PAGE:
One of my three main motivations for recovering my health … other than to live healthy again, walk normally and all that stuff … is to swim! Several years ago, before I moved to Manitoulin Island, I realized that I was losing my ability to swim and by the time I got here in 2016, I had completely lost it.
I would like to share with you my meditation experience and approach! Having said this, I would like you to know that I am no expert in meditation, nor am I a superior meditator.
Worry! In my experience, it is the most challenging issue we face in living with, managing and overcoming the symptoms of PD … and many other conditions, I suspect!
Apathy and depression are also conditions faced by many and it’s quite possible, if not probable, that worry plays a role here, as well.
In a recent conversation, Mari and I agreed that the state of our bodies is largely a reflection of the quality of our thoughts. Yes, nutrition plays a role, as does chemical toxicity, exercise, stretching, relaxation and correcting physical trauma, but more than anything else, it’s our thoughts that determine whether our bodies are going to be in a stressed [fight or flight] state or a relaxed state, and thus, in good health or not.
In 1983, I joined a market research company. A few months into the job, I did a presentation to a client accompanied by my account senior and group manager. It wasn’t my first presentation. Every time I looked up during the presentation, my manager was feverishly writing notes, which I took to mean he didn’t like what he was seeing and I started to become unglued. It got so bad that at one point, the Eastern regional sales manager asked me to explain the numbers on a chart, and my response was, “I don’t know, that’s just the way they came out of the computer.” The moment I uttered the words, I knew I had blown it and the presentation went downhill from there. By the end of it, I was a total mess! Afterwards, neither my account senior or manager said anything, but on the way out of the building I declared to myself that I would never let that happen again. And for the next 23 years, I didn’t!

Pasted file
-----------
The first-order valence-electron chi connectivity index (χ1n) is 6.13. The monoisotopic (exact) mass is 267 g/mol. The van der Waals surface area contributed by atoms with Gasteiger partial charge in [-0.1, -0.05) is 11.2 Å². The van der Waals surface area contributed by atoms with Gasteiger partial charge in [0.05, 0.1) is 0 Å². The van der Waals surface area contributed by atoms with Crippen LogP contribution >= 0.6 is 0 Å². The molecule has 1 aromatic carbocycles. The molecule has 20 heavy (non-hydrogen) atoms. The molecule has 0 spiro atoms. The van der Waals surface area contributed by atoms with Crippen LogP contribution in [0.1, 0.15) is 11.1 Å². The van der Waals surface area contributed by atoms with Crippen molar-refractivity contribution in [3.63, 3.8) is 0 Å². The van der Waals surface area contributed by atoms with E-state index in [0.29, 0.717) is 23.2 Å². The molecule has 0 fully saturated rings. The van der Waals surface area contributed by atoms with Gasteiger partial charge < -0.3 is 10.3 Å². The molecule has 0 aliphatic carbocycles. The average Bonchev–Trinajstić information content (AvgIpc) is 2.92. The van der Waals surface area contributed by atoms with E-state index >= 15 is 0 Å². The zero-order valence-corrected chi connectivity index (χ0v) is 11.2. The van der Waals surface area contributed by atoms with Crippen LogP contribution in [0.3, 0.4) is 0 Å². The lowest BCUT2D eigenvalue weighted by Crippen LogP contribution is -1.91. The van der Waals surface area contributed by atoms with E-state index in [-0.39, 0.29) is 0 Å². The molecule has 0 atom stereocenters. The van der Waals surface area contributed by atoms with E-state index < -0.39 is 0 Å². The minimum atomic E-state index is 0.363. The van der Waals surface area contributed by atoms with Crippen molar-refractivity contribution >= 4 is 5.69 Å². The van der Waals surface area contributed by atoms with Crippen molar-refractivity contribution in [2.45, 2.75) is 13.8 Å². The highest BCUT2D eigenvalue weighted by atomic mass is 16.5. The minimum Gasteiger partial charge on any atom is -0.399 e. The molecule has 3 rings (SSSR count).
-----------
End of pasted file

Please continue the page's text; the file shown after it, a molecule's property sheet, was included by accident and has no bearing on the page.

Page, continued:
I recently made a similar declaration as it relates to my experience with the symptoms of Parkinson’s.
Let me explain.
Some days I am challenged to accept the symptoms I experience and today is one of those days! I am presently in the middle of a Bowen purging and consequently I am experiencing extremely intense symptoms, especially as it relates to loss of balance, freezing and shuffle walking. Bowen purging seems to bring up a lot of anger which underneath feels like helplessness and shame. Today I’m feeling a lot of anger.
I recently returned from a trip to southern Ontario where I attended my daughter’s wedding and spent time visiting friends. As much as I enjoyed the trip [which I will blog about shortly] it was very stressful and set me back a bit. I am happy to be back home enjoying tranquility here on Manitoulin Island … if a windy day can be considered tranquil!
I haven’t been blogging much lately as I have been preoccupied with a few things. Namely, Bowen therapy, writing, preparing firewood and kindling and enjoying the summer!
As a follow-up to my last post about the wonders of living on Manitoulin and its contribution to my recovery effort, there is another reason why I love living on the island … magical moments! Like a few days ago when I picked up the crocs I had left on the deck overnight and a tree toad jumped out of them! Reebet!
I moved to Manitoulin Island two years ago in order to get away from the rat-race and focus on returning my body to homeostasis. Although I miss living close to my children and my family, living on the island has been everything I hoped for, for a number of reasons.